Emily: It’s fascinating.
Lizzie: It’s interesting that when the play premiered in the 50s, seeing a working class man standing up on stage with a righteous anger, it was shocking and it was something you had to give a level of credence to because it’s a voice that we don’t often hear, and still don’t often hear very much. But because that voice was also represented by a white, heterosexual man, which is a voice we feel a lot – that’s a tiresome element of the play that I think needs re-examining, or has worn out and is less interesting to hear. It doesn’t have the same resonances for us.
Emily: I think that’s very true.
Lizzie: There were things that you could get away with about gender, back then, that you couldn’t now. The things that Jimmy says about women seem to be more shocking today, perhaps than they were then.
Emily: Possibly because those ideas continue to exist, but in a more latent fashion.
Lizzie: Exactly, we really don’t stand for that now. I think if a modern writer wrote in the same way, people would be very scathing of it as a contemporary voice. That says something about how far we’ve come I think.
Emily: Yeah, I guess it’s the balance, because theatre doesn’t exist to put forward a utopian version of society, it exists to reflect back what we’ve got. I’d imagine that there is still a strong portion of our society that continue to hold the same views, and it makes me question how much our theatre is dictated by an educated bunch etc.
Lizzie: It’s looking at the views we’ve inherited, and I think that’s worthy of examination. We don’t put working class views on stage much in Australia, nor are audiences filled with working class individuals. It’s a chicken and the egg situation because we don’t put those stories on and their lives aren’t reflected-
Emily: And theatre is expensive and it’s not in areas that are accessible to everyone.
Lizzie: Exactly. That’s what’s so interesting about the Old Fitz – it’s in a pub, it’s right outside these massive homeless shelters, it’s quite a different area for theatre to be. It’s got a great history to it. The kind of stories that the Old Fitz puts on are born out of that culture, and back in the 50s this really shocked people. Before they would have these grand poetic Tennessee Williams masterpieces, and here was this really small chamber piece play about young people in a very intimate space, that’s blossomed into the sort of works that have been taken on by independent theatre. It was great to return to that, 60 years later at the Old Fitz.
Lizzie: Yes that was a big thing that came from the first WITS forum – here I was trying to just get women more opportunities, and all of a sudden there was a whole other can of worms that is actually very serious that we’re not addressing.
Emily: This is unique to an acting space – we know already in workplaces sexual harassment is not dealt with well, but this is a specific issue, where in no other context do you rehearse rape-
Lizzie: And it doesn’t even have to be that where you experience your boundaries being pushed. It was something that I have experienced, more in film and television than in theatre. I did Underbelly: Razor and had my first sex scene coming up. I’d never done anything like that before and was feeling very nervous about it. I was playing a prostitute, of course, so I had a little chat to all the women who were playing prostitutes on set and had been longer standing characters, to ask them how did they feel, how did they tackle it etc. And every single woman I spoke to said that they had cried afterwards and it was a really unpleasant experience for them. That was an eye-opener.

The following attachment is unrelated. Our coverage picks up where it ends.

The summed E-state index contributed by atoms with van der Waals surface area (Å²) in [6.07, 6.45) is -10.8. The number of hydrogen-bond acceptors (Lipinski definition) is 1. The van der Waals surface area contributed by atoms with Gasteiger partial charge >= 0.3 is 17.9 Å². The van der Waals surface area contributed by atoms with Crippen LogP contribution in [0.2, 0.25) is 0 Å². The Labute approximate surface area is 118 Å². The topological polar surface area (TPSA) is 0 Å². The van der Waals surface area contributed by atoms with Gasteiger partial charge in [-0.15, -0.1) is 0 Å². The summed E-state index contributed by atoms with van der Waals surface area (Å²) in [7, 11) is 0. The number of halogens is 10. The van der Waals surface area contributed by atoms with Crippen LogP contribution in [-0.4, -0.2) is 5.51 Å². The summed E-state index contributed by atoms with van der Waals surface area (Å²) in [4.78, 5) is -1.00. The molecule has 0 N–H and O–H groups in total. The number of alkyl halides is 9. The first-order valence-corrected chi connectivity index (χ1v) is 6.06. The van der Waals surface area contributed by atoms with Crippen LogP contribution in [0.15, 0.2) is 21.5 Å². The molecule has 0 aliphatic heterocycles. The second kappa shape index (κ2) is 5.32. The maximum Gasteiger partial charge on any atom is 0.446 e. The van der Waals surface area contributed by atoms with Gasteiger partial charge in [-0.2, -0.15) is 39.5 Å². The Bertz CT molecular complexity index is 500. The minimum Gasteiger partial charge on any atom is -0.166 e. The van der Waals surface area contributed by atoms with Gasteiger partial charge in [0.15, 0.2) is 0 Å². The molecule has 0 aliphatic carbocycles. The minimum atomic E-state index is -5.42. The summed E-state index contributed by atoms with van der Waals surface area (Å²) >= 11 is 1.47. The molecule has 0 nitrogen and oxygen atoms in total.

Emily: That’s awful.
Lizzie: Also because going on the show you had to sign a contract. Previously when first going on to the show people were saying they were okay with it and then they actually weren’t okay with it and were freaking out on set when it came to that time. You want to work, and then the opportunity can be a lot more frightening than what you thought it would be. I found there was a feeling that I should be okay with this and I should be comfortable to do it like it’s a normal thing. I don’t think I’d ever do it again, because it actually had a really bad backlash on the internet. As much as the contract says the production company has control of the material, online they don’t have control of the material, so for a while if you googled my name only screenshots of my sex scene came up. So for my family and my friends was very distressing – and for myself. So I don’t know if I would put myself in that position again. But the actual experience on set I didn’t find so bad, but I think that’s because I had prepared myself for the worst of it. I would have had no idea that anyone else would have found it psychologically harmful or depressing unless I had asked them about it.
Emily: A lot of these women didn’t have good experiences, do you think that was something specific to the way it was dealt with in that situation, or is the experience itself traumatic?
Lizzie: No I think the experience itself is very confronting. Playing a prostitute in the 1930s and the way those characters have to be treated in those scenes, what the scenes require, naturally for the women felt more degrading. My character was a famous high-class prostitute and that was glamorous and fun to play for me, she was a very fascinating person. So in my scenes I was treated more respectfully and was filmed more glamorously, whereas some of the other characters were more downtrodden. I remember that being an aspect to it. It was handled well. Because film and television is much more male-dominated women can feel more challenged by these issues. At the time when I was doing it, Game of Thrones was becoming popular and I was in my early 20s and was constantly getting briefs saying ‘Nudity Required’, you have to sign a contract before you audition. At the time it was in vogue that you can break into the industry, but your body is a selling point for the show. It’s a cost in working in this industry because actors can feel really powerless, so regardless of how you feel about nudity, you feel like if you’re going to continue to invest in your career you feel you should take the opportunities that come.
Find out more and buy tickets for Festival Fatale here, and celebrate unapologetic and bold theatre created by Australian women for everyone. It's on 29-30 October at the Eternity Playhouse, 39 Burton Street, Darlinghurst.